Florida Residents Forced to Live Out of Their Cars as Home Insurance Costs Spiral Out of Control

By: Stephanie Bontorin | Published: Apr 27, 2024

In recent years, the number of people living out of their cars, vans, or campers as nomads has grown for a number of reasons.

In Florida, a new group of people living out of their vehicles is due to a surprisingly high cost: homeowners insurance.

Increasing Costs of Homeownership

In early March, NBC2 News published a story about the amount of homeowners camping out in their cars after being devoted homeowners for years.

Advertisement
A small house with white exterior walls and blue shutters sits behind a white picket fence

Source: Gustavo Zambelli/Unplsash

Due to the costs associated with mortgage rate hikes, inflation, and insurance, many people simply can’t afford to keep a roof over their head anymore.

Advertisement

Breakdown of the Price Hike

According to Insurance.com, homeowners in Florida pay about $4,419 for home insurance on a $300,000 home.

Advertisement
An outdoor mall with colorful streets, palm trees, and stores with outdoor seating is shown. Multiple people walk down the street on a nice day

Source: Dielmann/Pixabay

Compared to the national average of $2,601, residents in Florida have felt the pressure lately on their monthly bills.

Price Increases Are Out of Control

The monthly payment for insurance equates to about $368.25 at the lowest level. For many homeowners, the bills are stacking up.

Advertisement
A man and a woman sit behind a laptop on their desk and look worrisome at their bills

Source: Georgijevic/Getty Images

Expenses like dramatic increases in mortgage interest rates reached higher than 6-7% this year. Alongside mortgage payments and utility bills, many people just can’t pay anymore.

Many Floridians Are Forced To Make Dramatic Measures

When speaking to NBC2 News, longtime Floridian Ann Rose said that her car insurance is now her only insurance.

Advertisement
A woman drives her car while smoking a cigarette and wearing a bucket hat. A medium sized brown dog is sitting in the front seat of an older model sedan with blue paint.

Source: Giuseppe Mondi/Unsplash

After being forced out of her home due to rising costs, Ann has decided that living out of her car is the only option she has left.

Another Crisis on the Market

Due to the increased price, insurance buyers must now meet even stricter measures to be able to qualify.

A modest sized beige house sits on a well manicured lawn on a nice day

Source: Purdue9394/Getty Images

These tighter rules mean that although insurance costs have skyrocketed for some, others do not qualify for insurance at all and have to forgo buying a home at all.

Advertisement

The Issue Is Causing Many Retirees To Flee the State

Florida was once known as a safe haven for seniors to retire on pensions or modest budgets in a safe and warm location.

A senior couple walks along the beach with a large black and brown dog. The man wears a gray polo shirt, dark gray pants, large black sunglasses, and white sneakers. The woman is wearing a green sleeveless blouse with beige pants and white sneakers.

Source: Dougberry/Getty Images

The recent policy changes, along with an eye watering $1,000 hurricane deductible in case of tropical storm damage, has caused many seniors to move out of state.

Advertisement

Climate Change Feuling High Insurance Risks

Many scientists predict that Florida could be underwater by 2100, and that the lower third of the state will be completely unlivable.

A waterway with boat houses, boats, and palm trees on either side

Source: Martin Zangerl/Unsplash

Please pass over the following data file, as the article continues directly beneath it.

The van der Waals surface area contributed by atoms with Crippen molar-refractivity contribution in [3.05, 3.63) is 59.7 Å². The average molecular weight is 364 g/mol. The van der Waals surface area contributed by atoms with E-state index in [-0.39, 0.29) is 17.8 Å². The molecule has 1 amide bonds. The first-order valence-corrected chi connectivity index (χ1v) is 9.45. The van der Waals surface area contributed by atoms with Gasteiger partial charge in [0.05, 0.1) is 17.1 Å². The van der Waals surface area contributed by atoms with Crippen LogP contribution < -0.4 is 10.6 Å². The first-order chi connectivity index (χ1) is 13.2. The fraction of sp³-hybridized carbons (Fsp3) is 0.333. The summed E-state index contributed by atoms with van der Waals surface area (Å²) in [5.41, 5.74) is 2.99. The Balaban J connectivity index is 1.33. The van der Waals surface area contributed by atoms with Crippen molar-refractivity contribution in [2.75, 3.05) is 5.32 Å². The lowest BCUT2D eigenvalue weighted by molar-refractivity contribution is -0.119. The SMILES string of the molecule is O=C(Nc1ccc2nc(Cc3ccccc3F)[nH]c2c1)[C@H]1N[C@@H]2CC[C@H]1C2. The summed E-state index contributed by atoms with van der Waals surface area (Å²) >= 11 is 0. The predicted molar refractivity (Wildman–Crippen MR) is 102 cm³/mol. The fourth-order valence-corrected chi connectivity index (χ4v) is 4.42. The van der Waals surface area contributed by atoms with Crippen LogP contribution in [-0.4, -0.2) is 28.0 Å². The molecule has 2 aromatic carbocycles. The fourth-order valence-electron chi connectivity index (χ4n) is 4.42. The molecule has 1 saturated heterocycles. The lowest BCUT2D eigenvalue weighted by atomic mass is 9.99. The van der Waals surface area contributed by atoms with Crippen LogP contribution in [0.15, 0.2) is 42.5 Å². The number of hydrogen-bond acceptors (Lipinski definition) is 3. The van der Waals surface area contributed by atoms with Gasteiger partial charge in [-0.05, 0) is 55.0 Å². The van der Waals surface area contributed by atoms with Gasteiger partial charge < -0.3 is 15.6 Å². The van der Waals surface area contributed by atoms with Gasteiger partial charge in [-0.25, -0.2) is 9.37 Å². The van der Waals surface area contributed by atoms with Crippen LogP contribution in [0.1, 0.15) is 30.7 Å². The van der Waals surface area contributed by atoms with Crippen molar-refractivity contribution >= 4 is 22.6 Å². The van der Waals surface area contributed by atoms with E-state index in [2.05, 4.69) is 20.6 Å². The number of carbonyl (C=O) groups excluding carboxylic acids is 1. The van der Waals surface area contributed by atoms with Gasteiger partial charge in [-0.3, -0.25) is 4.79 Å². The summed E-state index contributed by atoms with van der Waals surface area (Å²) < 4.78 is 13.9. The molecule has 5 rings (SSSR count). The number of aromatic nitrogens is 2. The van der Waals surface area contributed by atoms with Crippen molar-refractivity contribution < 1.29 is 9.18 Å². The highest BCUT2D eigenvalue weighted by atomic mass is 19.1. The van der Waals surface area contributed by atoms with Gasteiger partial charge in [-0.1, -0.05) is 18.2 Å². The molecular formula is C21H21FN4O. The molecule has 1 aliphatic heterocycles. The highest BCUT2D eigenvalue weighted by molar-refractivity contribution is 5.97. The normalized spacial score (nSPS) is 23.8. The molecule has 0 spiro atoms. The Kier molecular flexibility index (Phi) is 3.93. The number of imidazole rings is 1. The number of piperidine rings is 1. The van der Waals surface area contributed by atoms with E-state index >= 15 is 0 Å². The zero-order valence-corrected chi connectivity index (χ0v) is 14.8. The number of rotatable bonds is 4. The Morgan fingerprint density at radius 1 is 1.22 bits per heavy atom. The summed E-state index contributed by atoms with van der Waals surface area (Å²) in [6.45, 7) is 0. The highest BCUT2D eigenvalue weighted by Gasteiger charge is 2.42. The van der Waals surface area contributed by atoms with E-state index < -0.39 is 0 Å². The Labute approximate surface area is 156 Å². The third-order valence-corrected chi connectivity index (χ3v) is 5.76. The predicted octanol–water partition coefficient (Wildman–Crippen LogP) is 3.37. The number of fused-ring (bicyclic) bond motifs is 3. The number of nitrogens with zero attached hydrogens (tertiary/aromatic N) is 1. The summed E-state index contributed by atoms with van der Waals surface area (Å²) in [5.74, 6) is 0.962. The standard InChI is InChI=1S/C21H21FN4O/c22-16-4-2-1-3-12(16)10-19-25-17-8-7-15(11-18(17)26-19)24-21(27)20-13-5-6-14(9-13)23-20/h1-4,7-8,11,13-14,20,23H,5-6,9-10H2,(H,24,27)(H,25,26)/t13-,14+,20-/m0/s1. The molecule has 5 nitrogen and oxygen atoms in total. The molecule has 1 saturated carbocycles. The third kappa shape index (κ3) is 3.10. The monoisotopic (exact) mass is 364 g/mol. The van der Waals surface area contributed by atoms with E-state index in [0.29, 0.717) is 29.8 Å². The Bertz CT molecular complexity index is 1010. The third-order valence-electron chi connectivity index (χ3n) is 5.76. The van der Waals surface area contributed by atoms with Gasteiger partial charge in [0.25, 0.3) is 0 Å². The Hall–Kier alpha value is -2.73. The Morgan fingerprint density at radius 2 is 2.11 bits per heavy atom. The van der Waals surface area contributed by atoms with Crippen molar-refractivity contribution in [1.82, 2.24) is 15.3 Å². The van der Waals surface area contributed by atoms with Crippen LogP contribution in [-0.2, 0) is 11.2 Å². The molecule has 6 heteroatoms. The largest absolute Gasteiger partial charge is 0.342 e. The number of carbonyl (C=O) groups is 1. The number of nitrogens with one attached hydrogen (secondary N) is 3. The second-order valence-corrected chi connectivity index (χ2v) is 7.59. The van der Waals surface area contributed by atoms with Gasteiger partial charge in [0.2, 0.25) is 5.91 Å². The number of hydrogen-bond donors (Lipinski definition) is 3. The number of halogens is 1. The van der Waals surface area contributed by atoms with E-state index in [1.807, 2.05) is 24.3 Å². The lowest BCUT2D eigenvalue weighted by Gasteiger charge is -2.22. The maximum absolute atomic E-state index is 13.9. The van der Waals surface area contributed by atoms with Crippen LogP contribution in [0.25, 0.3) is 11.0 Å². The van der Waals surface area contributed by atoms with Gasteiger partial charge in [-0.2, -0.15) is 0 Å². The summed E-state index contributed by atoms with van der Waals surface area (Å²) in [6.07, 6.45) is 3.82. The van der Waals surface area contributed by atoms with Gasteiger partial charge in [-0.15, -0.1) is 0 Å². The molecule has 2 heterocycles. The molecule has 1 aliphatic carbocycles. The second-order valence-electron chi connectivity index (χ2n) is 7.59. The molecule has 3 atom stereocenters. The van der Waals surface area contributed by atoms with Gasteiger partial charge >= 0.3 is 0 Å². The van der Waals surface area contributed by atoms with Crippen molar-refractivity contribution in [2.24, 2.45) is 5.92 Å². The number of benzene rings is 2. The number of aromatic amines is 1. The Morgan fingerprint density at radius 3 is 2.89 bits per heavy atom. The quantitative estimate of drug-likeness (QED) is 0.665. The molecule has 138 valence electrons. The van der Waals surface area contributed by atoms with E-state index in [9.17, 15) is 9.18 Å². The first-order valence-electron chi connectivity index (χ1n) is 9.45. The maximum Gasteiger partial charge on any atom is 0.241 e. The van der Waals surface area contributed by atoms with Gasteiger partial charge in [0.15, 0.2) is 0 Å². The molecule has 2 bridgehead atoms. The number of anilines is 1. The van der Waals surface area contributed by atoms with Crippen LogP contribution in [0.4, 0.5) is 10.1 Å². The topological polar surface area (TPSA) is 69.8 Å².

Due to the increasing changes in weather patterns, rising tides, and unstable ground, insurance on the homes closest to the coast have felt the brunt of the price hikes.

Advertisement

Many Homeowners Already Living on the Edge

Some people living in hurricane prone areas already live with the knowledge that their house may not be a desirable purchase for a new family in the future.

A large, black storm cloud fills the sky over the water and coastal area. People are seen on boats in the water and palm trees and houses occupy the tip of the land

Source: Michelle_Maria/Pixabay

Along with the inability to pay insurance prices and premiums, many people know that they are taking a severe financial risk just by staying in the sunshine state.

Advertisement

Insurance Lenders Bogged Down With Bogus Claims

Another major issue contributing to the rising costs of insurance for homes is the wild amount of fraud and litigation happening in Florida.

Aerial view of a coastal residential area adjacent to a sandy beach with clear sky overhead

Source: Zachary Vessels/Pexels

As reported by the Florida governor’s Office, the state accounts for 79% of all insurance lawsuits by homeowners within the entire United States. A staggering number for a state that makes up 6% of the U.S. population.

Advertisement

Issues Have Caused Insurance Lenders To Go Under

Due to the issues finding safe homes to insure and the high level of lawsuits filed by homeowners in the state, insurance lenders have often been forced to close their business.

Brick building with a set of double glass entrance doors

Source: fstop123/Getty Images

Businesses that have stayed in the state have been forced to raise their rates, leaving the average homeowner in a tough position.

Advertisement

Creative Problem Solving

Many residents have chosen to stay in Florida but cut their costs dramatically by living out of their cars.

A man wearing an olive green t shirt rests his head on the steering wheel of his car

Source: Pixelshot/Canva

Insurers and lawmakers should be working together to solve the cost of living crisis to keep Florida affordable for the average family.

Advertisement

Historical Trends in Florida's Home Insurance

For decades, Florida’s home insurance rates have risen significantly due to frequent hurricanes and flooding. Historically, legislation and market demands have fluctuated, often leading to sharp increases in premiums (via HBKS Wealth Advisors).

A man holds up a form that reads “Insurance” with a pen pointing to the signature line